A boy who was removed from his home by authorities Saturday after a doctor suspected his elbow fracture was the result of abuse is expected to be returned to his parents today.
The parents of 18-month-old Christopher Parker greeted the news with joy Thursday night.
"I don't even think words can describe it," said Margaret Parker, Christopher's mother, after the boy's caseworker called to tell her he probably would be coming home.
Parker criticized the state Department of Children and Families for taking her son, saying she and her husband, Walter Douglas Parker, have never been investigated for abuse and have no criminal records.
State officials said they removed the boy because an emergency room doctor suspected abuse, and their new policy calls for quickly removing children with unexplained injuries and letting the courts decide their contact with parents.
Children and Families spokesman Tom Jones said the decision to return Christopher to his parents was made after department medical experts said they could not determine circumstances of the injury.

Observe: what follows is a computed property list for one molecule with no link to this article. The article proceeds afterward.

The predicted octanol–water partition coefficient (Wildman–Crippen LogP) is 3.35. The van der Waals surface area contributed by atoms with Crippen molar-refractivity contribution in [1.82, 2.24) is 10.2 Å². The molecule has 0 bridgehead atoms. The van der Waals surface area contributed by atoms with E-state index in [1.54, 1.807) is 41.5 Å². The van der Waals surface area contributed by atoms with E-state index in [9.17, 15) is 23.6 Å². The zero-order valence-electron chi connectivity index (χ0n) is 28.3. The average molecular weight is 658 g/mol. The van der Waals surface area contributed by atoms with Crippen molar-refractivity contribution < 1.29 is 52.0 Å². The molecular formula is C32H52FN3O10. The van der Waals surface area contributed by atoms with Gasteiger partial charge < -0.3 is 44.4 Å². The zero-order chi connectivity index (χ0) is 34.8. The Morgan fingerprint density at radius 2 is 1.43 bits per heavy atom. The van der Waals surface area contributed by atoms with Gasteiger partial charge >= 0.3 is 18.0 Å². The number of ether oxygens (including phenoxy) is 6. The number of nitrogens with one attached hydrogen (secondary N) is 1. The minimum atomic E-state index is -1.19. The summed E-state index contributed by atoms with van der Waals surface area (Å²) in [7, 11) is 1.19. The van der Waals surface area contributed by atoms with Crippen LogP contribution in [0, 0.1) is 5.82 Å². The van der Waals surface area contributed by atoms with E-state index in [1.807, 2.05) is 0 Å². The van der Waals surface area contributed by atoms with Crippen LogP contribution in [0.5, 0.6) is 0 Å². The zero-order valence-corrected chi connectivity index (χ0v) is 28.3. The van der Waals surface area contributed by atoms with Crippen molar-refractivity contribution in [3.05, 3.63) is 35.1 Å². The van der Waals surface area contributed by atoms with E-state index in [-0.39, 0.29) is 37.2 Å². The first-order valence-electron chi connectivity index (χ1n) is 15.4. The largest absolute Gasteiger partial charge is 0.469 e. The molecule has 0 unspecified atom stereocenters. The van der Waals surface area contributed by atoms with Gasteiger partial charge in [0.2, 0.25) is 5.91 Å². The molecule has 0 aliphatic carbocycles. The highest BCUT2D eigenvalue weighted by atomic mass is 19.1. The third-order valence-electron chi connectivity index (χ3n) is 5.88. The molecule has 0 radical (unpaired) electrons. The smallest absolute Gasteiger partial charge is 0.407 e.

"We can't rule out anything, but we can't support anything," Jones said. "Sometimes we have injuries that nobody can explain." Christopher's case is closed, he said.
The Parkers' comments to reporters did not move the investigation faster than normal, Jones said. Some take a few days, others weeks, he said.
Margaret Parker said the caseworker who called her Thursday night told her that doctors think the injury occurred last Friday, the day before she brought Christopher to his pediatrician, then the emergency room, after he was in pain.
Parker said she told doctors that she thought the injury may have occurred Thursday. "Now we're even more puzzled," Parker said.
The Parkers say they do not know how Christopher's elbow was fractured. They told doctors Saturday that he may have fallen while playing with his sister. Without an explanation of the injury, which the doctor at Columbia Brandon Regional Medical Center thought could have been caused by an adult, authorities were called .